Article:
By Brett Smith
Scientists at the Centre for Research in Agricultural Genomics (CRAG) in Spain have identified the members of a protein family linked with the internal clocks of plants that act sequentially to restrict plant growth until just before daylight, according to a new study published in the journal Current Biology.
Credit: Vasiliy Koval/ Shutterstock.com
This research could reveal how plants manage various types of stress that affect their growth, like drought or high temperatures.
The new study is related to recent Nobel Prize-winning research that revealed the discovery of a set of proteins in fruit flies that act as an internal 24-hour clock. We have known for centuries that plants and animals have an internal clock, or circadian rhythm, but the actual mechanism behind it had hitherto eluded discovery.
The new study focused on a scientific favorite, Arabidopsis thaliana, that elongates its steam just prior to dawn during winter months. Research studies in the past several years have revealed that this extension in young seedlings is controlled by PIF proteins, the cellular accumulation of which is dependent on sunlight.
Hence, light encourages the deterioration of PIF proteins throughout the day. During the night, PIF proteins build up inside the cell, and just before dawn, they promote stem growth.
To determine why the stalk grows only before dawn and not during the night, researchers first looked at a paper published in 2016 that uncovered an internal clock protein (TOC1 or PRR1) acting as a nighttime gate, permitting PIF to do its work just before daylight.
The study team expanded on this finding by searching for other members of the same internal clock protein group, the PRR family of proteins. Researchers conducted an exhaustive investigation of the interactions between the proteins and the DNA of the Arabidopsis thaliana plant.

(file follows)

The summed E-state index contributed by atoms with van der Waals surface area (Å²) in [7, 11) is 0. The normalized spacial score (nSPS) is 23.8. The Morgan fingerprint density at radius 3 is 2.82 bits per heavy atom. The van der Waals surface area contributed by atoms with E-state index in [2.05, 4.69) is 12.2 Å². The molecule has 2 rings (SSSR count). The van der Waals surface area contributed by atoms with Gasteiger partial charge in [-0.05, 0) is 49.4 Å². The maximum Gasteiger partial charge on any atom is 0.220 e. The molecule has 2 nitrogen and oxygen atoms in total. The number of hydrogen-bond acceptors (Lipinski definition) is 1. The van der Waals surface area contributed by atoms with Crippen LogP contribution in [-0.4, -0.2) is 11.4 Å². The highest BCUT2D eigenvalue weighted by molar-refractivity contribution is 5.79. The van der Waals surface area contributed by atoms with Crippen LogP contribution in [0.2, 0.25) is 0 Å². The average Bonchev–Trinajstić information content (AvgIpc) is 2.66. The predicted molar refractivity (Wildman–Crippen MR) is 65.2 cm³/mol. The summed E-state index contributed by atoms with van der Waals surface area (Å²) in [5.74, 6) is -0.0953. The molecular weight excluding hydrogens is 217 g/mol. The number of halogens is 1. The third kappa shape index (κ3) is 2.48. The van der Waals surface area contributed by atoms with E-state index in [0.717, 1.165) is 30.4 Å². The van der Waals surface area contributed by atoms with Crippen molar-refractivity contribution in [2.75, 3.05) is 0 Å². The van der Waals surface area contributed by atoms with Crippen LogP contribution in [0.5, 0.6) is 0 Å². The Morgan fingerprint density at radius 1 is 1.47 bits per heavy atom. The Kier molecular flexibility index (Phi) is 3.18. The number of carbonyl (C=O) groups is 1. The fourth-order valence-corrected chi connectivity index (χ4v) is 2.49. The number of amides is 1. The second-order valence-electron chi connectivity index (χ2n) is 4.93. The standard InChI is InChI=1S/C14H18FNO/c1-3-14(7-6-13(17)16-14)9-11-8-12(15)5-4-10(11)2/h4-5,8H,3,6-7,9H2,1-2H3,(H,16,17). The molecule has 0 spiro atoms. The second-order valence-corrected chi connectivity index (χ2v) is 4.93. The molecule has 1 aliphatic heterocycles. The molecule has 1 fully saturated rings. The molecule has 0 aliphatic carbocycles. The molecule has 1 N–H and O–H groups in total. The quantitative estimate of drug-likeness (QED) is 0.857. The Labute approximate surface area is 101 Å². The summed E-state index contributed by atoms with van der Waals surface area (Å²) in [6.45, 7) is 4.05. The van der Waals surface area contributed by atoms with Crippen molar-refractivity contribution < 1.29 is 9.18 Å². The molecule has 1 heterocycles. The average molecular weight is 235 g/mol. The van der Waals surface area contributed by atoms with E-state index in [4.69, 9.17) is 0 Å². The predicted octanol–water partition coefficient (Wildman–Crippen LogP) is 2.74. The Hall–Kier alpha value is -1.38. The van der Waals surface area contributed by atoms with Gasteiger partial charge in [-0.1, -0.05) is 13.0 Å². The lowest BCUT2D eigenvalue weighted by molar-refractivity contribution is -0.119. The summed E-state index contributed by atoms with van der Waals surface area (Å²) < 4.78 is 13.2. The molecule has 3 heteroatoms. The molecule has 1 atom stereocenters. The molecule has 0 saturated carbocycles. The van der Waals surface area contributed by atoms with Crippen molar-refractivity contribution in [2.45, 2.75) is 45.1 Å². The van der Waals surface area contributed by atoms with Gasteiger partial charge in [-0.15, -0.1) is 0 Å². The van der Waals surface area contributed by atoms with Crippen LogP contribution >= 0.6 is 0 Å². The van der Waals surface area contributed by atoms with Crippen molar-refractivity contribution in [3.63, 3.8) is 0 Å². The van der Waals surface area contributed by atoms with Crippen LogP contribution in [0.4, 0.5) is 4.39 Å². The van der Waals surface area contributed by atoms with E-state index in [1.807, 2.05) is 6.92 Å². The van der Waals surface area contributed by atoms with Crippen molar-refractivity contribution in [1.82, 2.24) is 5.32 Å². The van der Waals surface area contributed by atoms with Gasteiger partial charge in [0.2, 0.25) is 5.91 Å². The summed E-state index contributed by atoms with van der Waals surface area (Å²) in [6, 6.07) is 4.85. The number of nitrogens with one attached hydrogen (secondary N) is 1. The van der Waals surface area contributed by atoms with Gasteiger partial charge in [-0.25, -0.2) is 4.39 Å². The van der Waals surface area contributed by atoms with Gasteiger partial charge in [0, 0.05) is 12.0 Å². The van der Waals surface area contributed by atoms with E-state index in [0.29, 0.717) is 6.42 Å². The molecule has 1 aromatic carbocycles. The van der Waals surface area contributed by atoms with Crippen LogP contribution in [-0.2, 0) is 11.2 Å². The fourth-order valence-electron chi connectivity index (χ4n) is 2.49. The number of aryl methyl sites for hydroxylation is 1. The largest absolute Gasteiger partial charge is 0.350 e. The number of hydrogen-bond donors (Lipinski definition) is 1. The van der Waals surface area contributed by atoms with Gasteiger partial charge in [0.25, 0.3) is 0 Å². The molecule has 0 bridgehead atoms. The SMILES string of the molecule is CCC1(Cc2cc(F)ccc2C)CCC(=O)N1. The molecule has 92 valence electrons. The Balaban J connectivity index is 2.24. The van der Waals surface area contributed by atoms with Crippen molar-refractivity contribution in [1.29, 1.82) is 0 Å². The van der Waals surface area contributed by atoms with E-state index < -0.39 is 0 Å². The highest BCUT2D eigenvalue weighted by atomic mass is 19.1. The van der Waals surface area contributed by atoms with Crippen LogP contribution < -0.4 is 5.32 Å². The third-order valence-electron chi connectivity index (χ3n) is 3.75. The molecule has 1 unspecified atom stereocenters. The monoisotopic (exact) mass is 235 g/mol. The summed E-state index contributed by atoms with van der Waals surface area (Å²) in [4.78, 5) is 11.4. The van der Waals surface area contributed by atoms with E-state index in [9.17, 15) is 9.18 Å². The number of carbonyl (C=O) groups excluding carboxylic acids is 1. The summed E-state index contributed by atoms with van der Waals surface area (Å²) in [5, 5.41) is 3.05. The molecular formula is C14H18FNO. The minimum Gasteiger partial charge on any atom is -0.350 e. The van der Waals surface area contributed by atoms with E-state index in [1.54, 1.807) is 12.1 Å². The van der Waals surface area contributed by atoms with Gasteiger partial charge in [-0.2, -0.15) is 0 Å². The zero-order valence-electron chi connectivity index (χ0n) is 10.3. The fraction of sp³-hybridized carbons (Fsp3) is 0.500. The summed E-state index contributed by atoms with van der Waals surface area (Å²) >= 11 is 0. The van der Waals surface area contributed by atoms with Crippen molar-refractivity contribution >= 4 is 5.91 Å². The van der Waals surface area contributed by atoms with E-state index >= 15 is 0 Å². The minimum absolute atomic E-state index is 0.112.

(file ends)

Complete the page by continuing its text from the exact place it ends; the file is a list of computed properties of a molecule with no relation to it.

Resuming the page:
This evaluation showed a gene called CDF5 triggers stem growth just before dawn. Scientists have revealed the expression of the CDF5 gene is tightly regulated by the combination of various PIF proteins and by PRR clock proteins. The researchers found that CDF5 builds up significantly during the pre-dawn phase, when it triggers the cellular extension and, subsequently, the extension of the stem.
To authenticate the function of these genes and proteins, the scientists identified the growth of arabidopsis plants transporting genetic mutations. Plants that had dropped one of the PRR family genes (PRR7) grew longer than their wild-type counterparts. The same occurred in plants where the scientists modified the CDF5 gene so it might be expressed during the 24 hours, independently of the PIFs and PRRs activities.
Our results show that the regulation of plant growth has evolved in plants to encompass the orchestrated sequential action of the PRRs. This demonstrates the dual role of the PRRs—as regulators of the central clock components and as physiological repressors of growth.”
Elena Monte, assistant professor at CRAG
The study team concluded that the PRR family of proteins act in a sequence throughout the day and most of the night to curb the action of the PIF proteins. The concentrations of various PRR proteins (PRR1, PRR5, PRR7 and PRR9) were seen to rise and fall sequentially in 24-hour periods. At the end of the night, the overall quantity of PRR proteins in the cell hits its lowest point, allowing PIF proteins to function, which are at their highest concentration due to a lack of light.
Although some PIF proteins can be detected during the day, they cannot trigger the elongation of the stem until just before dawn, when the PRR gate opens, coinciding with ideal humidity for the extension to occur.